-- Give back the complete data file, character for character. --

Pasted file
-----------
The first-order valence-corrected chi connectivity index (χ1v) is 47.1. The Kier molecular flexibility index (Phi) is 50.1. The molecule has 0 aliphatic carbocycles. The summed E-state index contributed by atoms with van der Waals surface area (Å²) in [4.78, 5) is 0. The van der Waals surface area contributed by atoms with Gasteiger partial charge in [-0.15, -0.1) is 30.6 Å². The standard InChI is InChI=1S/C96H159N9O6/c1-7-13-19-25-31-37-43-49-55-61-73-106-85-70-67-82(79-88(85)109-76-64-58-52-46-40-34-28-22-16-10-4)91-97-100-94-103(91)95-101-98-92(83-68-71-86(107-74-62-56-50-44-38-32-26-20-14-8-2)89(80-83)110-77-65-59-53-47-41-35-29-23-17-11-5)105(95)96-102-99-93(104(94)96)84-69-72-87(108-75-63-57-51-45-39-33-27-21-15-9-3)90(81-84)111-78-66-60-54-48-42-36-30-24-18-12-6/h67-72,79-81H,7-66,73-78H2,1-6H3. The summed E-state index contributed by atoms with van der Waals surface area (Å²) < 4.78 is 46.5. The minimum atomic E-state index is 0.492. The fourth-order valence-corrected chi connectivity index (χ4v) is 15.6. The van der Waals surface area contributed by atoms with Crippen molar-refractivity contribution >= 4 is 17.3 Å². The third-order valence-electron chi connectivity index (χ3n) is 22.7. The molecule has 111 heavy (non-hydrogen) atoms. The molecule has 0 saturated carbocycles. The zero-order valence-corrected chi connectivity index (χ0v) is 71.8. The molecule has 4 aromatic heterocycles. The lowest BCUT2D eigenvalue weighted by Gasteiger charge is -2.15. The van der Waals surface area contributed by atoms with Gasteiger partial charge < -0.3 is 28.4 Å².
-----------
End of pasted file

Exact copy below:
The first-order valence-corrected chi connectivity index (χ1v) is 47.1. The Kier molecular flexibility index (Phi) is 50.1. The molecule has 0 aliphatic carbocycles. The summed E-state index contributed by atoms with van der Waals surface area (Å²) in [4.78, 5) is 0. The van der Waals surface area contributed by atoms with Gasteiger partial charge in [-0.15, -0.1) is 30.6 Å². The standard InChI is InChI=1S/C96H159N9O6/c1-7-13-19-25-31-37-43-49-55-61-73-106-85-70-67-82(79-88(85)109-76-64-58-52-46-40-34-28-22-16-10-4)91-97-100-94-103(91)95-101-98-92(83-68-71-86(107-74-62-56-50-44-38-32-26-20-14-8-2)89(80-83)110-77-65-59-53-47-41-35-29-23-17-11-5)105(95)96-102-99-93(104(94)96)84-69-72-87(108-75-63-57-51-45-39-33-27-21-15-9-3)90(81-84)111-78-66-60-54-48-42-36-30-24-18-12-6/h67-72,79-81H,7-66,73-78H2,1-6H3. The summed E-state index contributed by atoms with van der Waals surface area (Å²) < 4.78 is 46.5. The minimum atomic E-state index is 0.492. The fourth-order valence-corrected chi connectivity index (χ4v) is 15.6. The van der Waals surface area contributed by atoms with Crippen molar-refractivity contribution >= 4 is 17.3 Å². The third-order valence-electron chi connectivity index (χ3n) is 22.7. The molecule has 111 heavy (non-hydrogen) atoms. The molecule has 0 saturated carbocycles. The zero-order valence-corrected chi connectivity index (χ0v) is 71.8. The molecule has 4 aromatic heterocycles. The lowest BCUT2D eigenvalue weighted by Gasteiger charge is -2.15. The van der Waals surface area contributed by atoms with Gasteiger partial charge < -0.3 is 28.4 Å².